by Frank Dömer, 1994
Translation by Martina Rosenthal, Köln
It must have been 1989 that a colleague explained to me that the fantasy of perfection at the core of his artistic being consisted of turning into a new species of travelling salesperson. It would be enough for him to have a briefcase for he could store all the other matters in his head; as for the stressful paper-work an office with a secretary would suffice. He himself had just given up his studio. Others e.g. van Gogh suffered their whole lives from the actuality of not having a real place.
Of course there were always spaces or rooms but they were to all intents and purposes borrowed for short periods. Van Gogh experienced this pattern his entire life and it did not stop him from painting a number of pictures every day and that in an old shed in Arles. Indeed probably it had to happen this way due to his presentiments of the short period of life remaining to him.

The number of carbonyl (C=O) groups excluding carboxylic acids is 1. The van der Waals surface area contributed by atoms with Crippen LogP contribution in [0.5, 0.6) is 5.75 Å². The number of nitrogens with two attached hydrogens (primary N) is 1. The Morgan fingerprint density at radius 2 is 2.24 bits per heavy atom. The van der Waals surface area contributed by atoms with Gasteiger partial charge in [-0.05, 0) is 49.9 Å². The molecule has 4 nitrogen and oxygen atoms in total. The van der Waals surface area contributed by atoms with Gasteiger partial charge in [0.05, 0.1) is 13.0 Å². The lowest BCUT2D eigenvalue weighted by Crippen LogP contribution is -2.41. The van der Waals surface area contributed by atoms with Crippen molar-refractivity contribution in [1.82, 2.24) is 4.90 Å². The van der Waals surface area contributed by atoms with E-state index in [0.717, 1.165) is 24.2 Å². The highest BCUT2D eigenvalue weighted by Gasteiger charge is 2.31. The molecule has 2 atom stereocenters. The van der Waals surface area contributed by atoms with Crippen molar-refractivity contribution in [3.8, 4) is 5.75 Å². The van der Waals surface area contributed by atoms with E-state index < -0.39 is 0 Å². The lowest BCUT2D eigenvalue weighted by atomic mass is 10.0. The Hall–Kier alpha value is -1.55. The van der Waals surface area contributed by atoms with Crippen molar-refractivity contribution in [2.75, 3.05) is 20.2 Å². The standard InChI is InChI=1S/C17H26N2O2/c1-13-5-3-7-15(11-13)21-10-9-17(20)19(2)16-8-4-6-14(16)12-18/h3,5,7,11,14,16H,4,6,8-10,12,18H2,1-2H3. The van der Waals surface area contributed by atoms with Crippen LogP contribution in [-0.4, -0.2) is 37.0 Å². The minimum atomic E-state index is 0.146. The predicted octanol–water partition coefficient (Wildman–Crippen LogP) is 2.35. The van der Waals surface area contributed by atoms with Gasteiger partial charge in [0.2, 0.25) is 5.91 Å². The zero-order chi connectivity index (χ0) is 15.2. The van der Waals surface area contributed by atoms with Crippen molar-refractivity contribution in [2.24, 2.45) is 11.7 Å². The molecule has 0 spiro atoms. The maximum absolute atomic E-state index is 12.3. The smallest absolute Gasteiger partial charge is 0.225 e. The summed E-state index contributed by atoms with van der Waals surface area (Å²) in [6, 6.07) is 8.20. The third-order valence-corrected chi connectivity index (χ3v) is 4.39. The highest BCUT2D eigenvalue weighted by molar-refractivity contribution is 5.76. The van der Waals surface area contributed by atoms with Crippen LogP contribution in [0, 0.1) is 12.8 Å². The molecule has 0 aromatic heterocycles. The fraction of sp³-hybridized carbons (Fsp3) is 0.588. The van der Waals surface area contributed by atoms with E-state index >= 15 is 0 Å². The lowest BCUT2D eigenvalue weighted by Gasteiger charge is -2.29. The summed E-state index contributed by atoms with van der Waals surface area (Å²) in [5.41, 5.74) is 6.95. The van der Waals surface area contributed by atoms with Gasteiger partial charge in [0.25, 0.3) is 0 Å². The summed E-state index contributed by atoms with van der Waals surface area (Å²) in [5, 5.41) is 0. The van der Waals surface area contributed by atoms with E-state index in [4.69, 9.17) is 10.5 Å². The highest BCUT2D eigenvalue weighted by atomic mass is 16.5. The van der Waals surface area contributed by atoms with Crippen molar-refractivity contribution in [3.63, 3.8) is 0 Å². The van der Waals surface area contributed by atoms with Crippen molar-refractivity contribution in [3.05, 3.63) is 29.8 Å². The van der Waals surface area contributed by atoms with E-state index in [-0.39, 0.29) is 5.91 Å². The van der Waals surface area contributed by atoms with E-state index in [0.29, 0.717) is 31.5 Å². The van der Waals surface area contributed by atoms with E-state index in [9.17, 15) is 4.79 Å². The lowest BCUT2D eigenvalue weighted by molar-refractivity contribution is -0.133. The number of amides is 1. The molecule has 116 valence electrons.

Cezanne in contrast preferred above all to work in the open air because outside he could best escape from and channel his own feelings of horror and rage through his paintings. The legend about him leaving pictures behind in a clearance in woods still lingers in some people’s minds. And sometimes at certain times of day and in certain light conditions, one can still see them in the forests around Montagne Sainte-Victoire, how they stand at their easels and patiently await the return of the master.
Cezanne possessed ateliers too such as his final one in Aix-en-Provence. A room, dark with high ceilings which he even sketched but it makes a prison-like impression built for the purpose of keeping the outside world at bay. But at that time he was getting on in years, and for sure he had already given up all hopes of being able to make this world his own.